- The Washington Times - Saturday, March 18, 2006

SWEDEN

Russian spy suspect to remain in custody

STOCKHOLM — A Russian man suspected of espionage against Sweden was remanded in custody for another two weeks by a Stockholm court Thursday, a day after Russia demanded his immediate release.

Andrei Zamyatnin, a 29-year-old research student at the Swedish University of Agricultural Sciences in Uppsala, was arrested on Feb. 15 in Uppsala.

Swedish prosecutor Tomas Lindstrand said last month that Mr. Zamyatnin, who studied plants and plant viruses, had been spying on Sweden since January 2005 and that the espionage had harmed Sweden’s “overall defense.”

FRANCE

Man cremates frozen parents

RENNES — A Frenchman who kept his parents’ bodies in deep-freeze caskets for years in hope of one day bringing them back to life, said Thursday he had finally cremated them after the freezer system broke down.

Remy Martinot had been fighting a legal battle to keep his parents’ corpses frozen, in line with the wishes of his father, Raymond Martinot, a doctor and fan of cryogenic theory.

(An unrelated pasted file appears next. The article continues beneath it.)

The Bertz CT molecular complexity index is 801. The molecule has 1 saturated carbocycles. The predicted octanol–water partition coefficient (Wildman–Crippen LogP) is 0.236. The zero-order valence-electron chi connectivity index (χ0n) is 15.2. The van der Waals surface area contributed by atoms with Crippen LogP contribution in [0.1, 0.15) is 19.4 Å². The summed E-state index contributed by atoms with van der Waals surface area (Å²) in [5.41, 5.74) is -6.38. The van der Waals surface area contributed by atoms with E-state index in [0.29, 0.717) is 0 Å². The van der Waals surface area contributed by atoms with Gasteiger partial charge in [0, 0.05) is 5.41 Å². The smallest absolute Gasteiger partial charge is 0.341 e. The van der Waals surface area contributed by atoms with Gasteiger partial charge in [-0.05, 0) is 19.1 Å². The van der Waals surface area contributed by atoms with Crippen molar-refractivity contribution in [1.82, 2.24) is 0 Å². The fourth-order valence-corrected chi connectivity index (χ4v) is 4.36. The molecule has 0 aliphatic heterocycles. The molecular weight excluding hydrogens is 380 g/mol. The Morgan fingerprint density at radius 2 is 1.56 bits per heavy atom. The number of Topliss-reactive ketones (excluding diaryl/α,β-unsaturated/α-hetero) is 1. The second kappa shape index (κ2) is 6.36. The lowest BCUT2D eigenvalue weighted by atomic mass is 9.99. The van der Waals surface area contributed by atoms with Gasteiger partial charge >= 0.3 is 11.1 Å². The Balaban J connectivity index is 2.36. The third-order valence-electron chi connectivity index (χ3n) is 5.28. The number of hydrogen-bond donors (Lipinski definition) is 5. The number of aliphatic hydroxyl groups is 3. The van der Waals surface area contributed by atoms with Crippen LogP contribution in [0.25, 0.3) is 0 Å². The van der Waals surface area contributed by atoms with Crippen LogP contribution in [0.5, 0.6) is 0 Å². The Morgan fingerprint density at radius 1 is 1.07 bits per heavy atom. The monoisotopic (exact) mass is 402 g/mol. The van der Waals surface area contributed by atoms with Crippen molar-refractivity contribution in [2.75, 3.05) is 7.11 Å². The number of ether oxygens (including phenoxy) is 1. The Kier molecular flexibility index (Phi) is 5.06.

Remy Martinot’s father had kept wife Monique’s body frozen since she died in 1984 at age 49, and showed off her crypt to tourists for a fee. The father died in 2002, and Remy Martinot placed his body also in the freezer.

GERMANY

Hotel charges guests by their weight

BERLIN — A hotel in the northern German town of Norden, close to the Dutch border, has started charging its guests by their weight for an overnight stay.

Guests now have to step onto the scales before moving into their rooms and fork out 61 cents per kilogram, or 2.2 pounds.

Juergen Heckrodt, owner of the three-star hotel, said he hoped his initiative would inspire Germans to become leaner and healthier.

Weekly notes …

A British horror-film fan who wanted to be “Freddy Krueger [of ‘A Nightmare on Elm Street’] for the day” was sentenced to life in prison Friday for the 2004 murders of four strangers during a rampage through southern England. Daniel Gonzalez, 25, likened the killings to murders in the film “Halloween.” … Police in Romania are investigating nine cases of Gypsy marriages involving children as young as 9 years old, which took place in the past few weeks in central Romania, officials said Thursday. The marriage of a 12-year-old Gypsy princess, Ana-Maria Cioaba, caused an outcry in Romania in October 2003. The government separated her from her 15-year-old husband after an investigation ruled that the marriage was illegal.

From wire dispatches and staff reports

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